33 So. 587 (La. 1902), 14,300, Kird v. New Orleans & N.W. Ry. Co
|Citation:||33 So. 587, 109 La. 525|
|Opinion Judge:||PROVOSTY, J.|
|Party Name:||KIRD v. NEW ORLEANS & N.W. RY. CO|
|Attorney:||Jonathan N. Luce, for appellant. E. Tyler Lamkin, for appellee.|
|Case Date:||June 21, 1902|
|Court:||Supreme Court of Louisiana|
Rehearing denied February 2, 1903.
Appeal from judicial district court, parish of Morehouse; W. J. Gray, Judge.
Action by Edmond Kird against the New Orleans & North Western Railway Company. Judgment for plaintiff. Defendant appeals. Affirmed.
The plaintiff's wife boarded the defendant's train at Oakridge station on her way to Monroe. She took a seat next [109 La. 526] to a window, another woman of her own race occupying the other half of the seat at her left. The car moved on, and had gone about 150 feet, when plaintiff's wife's right arm was broken in two places, above and below the elbow, by coming in contact with a bale of cotton that stood on the freight platform of the defendant company, alongside of which the train was passing. Plaintiff sues in damages for the injury, and the defendant company answers that the accident was brought about by the negligence of the plaintiff's wife in putting her arm out of the car window.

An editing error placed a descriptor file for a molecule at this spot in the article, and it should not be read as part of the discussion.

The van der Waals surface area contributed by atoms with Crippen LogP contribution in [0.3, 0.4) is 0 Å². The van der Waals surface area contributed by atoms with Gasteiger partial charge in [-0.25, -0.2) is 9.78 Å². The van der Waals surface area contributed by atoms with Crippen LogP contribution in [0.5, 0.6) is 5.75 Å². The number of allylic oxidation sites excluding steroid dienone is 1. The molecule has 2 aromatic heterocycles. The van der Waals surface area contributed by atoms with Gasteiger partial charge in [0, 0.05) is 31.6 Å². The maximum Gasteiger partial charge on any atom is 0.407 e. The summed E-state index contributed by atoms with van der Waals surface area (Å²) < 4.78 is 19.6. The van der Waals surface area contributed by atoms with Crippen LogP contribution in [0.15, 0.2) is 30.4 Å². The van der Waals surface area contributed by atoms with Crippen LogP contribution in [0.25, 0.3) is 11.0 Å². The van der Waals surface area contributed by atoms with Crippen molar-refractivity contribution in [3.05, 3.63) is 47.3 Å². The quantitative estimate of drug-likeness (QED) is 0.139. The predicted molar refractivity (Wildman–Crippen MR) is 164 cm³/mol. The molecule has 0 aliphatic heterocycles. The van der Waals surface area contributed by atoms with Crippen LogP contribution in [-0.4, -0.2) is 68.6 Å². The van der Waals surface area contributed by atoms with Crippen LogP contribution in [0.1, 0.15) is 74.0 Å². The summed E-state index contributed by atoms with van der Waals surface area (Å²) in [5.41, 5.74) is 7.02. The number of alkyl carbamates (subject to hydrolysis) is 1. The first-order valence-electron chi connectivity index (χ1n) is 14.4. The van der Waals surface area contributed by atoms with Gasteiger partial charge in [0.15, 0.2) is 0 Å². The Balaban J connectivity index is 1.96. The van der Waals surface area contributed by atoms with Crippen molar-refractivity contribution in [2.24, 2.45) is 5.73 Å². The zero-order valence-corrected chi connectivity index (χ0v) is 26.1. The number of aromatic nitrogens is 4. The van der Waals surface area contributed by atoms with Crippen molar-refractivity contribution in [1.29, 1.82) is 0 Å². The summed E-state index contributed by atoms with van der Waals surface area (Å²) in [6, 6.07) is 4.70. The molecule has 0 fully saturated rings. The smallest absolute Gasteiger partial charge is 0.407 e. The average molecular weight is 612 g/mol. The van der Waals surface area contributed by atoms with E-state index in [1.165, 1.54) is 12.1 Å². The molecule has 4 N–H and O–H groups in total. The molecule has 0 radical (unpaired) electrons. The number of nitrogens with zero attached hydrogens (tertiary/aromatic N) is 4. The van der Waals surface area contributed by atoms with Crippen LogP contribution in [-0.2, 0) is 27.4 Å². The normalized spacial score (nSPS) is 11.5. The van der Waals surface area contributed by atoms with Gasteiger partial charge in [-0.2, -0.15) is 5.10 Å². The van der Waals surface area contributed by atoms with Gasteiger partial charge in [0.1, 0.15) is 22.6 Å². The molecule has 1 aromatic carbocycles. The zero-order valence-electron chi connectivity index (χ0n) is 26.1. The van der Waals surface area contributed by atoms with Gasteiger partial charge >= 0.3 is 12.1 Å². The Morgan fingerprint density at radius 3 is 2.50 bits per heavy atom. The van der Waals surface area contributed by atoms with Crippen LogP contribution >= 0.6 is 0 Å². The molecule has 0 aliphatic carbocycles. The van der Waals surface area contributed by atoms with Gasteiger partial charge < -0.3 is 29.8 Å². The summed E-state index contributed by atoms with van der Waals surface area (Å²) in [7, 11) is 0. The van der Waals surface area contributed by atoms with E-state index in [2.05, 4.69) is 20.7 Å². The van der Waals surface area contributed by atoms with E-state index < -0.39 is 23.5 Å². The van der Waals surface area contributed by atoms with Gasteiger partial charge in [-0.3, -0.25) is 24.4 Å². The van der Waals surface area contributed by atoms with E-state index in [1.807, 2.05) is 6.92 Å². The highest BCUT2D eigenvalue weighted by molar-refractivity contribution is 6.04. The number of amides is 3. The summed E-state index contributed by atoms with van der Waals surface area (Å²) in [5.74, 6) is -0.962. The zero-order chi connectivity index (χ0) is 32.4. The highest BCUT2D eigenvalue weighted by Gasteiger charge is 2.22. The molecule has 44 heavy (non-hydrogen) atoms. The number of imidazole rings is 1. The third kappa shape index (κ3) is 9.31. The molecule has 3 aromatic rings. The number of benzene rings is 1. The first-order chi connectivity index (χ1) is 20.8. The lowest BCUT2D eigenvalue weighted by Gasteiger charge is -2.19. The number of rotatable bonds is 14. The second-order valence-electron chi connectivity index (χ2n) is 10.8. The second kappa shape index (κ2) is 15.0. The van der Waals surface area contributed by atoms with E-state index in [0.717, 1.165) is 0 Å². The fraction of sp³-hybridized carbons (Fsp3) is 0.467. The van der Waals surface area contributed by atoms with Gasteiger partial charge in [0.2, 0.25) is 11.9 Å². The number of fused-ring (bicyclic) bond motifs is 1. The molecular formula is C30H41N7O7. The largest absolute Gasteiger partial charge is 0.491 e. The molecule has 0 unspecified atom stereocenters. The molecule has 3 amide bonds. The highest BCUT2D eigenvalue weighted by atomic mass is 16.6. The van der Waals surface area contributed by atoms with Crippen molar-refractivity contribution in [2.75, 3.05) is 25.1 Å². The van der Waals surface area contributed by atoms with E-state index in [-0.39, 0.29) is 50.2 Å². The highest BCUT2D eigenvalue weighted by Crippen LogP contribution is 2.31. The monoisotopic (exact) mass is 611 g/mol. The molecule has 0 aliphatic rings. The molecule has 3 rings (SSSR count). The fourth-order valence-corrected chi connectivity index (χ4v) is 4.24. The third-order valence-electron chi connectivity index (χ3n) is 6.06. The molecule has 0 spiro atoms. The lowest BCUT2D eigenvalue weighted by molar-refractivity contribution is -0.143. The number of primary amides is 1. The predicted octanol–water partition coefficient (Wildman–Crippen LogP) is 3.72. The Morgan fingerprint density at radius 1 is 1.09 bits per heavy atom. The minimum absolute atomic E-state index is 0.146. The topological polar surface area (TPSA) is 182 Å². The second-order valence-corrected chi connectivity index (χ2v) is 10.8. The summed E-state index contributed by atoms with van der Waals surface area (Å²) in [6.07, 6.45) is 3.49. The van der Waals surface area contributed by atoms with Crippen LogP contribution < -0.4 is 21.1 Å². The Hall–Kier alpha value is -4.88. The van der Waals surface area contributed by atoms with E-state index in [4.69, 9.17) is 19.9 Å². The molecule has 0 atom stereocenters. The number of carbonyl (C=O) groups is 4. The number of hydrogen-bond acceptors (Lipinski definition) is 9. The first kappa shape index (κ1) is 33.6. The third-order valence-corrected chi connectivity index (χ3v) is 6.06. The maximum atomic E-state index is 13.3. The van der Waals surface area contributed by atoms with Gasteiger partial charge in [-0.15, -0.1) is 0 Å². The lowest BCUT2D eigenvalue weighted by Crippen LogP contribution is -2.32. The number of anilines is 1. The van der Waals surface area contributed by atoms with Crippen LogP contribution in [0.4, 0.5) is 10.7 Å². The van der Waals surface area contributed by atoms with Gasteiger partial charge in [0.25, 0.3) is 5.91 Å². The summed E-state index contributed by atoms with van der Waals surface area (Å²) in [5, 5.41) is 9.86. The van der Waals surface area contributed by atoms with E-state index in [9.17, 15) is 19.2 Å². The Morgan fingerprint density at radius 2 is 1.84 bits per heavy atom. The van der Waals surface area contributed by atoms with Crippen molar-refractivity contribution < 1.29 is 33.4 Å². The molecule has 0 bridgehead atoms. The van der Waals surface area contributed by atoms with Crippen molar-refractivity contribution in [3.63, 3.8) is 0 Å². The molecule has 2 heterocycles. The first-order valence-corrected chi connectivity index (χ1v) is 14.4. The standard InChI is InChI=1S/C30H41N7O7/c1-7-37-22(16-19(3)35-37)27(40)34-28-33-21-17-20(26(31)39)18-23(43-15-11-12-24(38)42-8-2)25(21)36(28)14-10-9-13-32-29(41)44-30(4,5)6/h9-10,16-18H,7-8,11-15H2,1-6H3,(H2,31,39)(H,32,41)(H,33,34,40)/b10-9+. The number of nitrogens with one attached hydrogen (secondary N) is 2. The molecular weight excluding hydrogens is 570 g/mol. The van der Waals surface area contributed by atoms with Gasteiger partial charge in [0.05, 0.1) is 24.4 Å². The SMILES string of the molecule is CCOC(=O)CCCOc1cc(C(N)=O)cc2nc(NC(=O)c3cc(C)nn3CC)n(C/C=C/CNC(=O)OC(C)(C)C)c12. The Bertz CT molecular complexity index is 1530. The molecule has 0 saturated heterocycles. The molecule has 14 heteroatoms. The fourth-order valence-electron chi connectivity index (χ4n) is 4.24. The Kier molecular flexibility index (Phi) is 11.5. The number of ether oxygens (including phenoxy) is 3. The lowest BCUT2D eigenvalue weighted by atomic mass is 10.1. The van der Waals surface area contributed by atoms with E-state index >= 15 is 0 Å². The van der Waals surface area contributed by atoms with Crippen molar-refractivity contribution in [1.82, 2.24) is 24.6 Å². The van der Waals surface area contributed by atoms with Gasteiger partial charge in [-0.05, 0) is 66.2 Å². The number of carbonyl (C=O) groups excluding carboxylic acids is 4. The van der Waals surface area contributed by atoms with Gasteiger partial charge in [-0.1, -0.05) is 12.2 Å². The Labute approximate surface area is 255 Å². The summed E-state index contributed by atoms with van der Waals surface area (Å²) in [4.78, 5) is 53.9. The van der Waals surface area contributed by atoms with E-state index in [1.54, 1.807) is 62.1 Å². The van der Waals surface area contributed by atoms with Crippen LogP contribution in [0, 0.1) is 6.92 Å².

The plaintiff's wife says that she and her seat companion were eating pinder candy, of which the supply was in a paper bag in her lap; that she was holding a piece of candy in her left hand, while her right was on her lap, her elbow resting on the window sill, when the window was darkened by the bale of cotton, and her arm was broken by being crushed against the jamb of the window; and that the broken arm dropped in her lap.
She is a talkative witness, given to details, and her testimony has about it an air of ingenuousness; but she says that she did not put her arm out of the window and wave good-by to her friend as the car was leaving the station, and that her arm at the moment of the accident was wholly inside of the car, no part of it projecting outside, whereas all the other witnesses who saw the accident testify that she did wave and that her arm was projecting.
Two of these witnesses testify that her arm was still extended out of the window in the act of waving at the moment of the accident; but the weight of the testimony is that she had ceased waving, and had drawn in her arm, and was merely resting it on the window sill.
The defendant's witness Brodnax...
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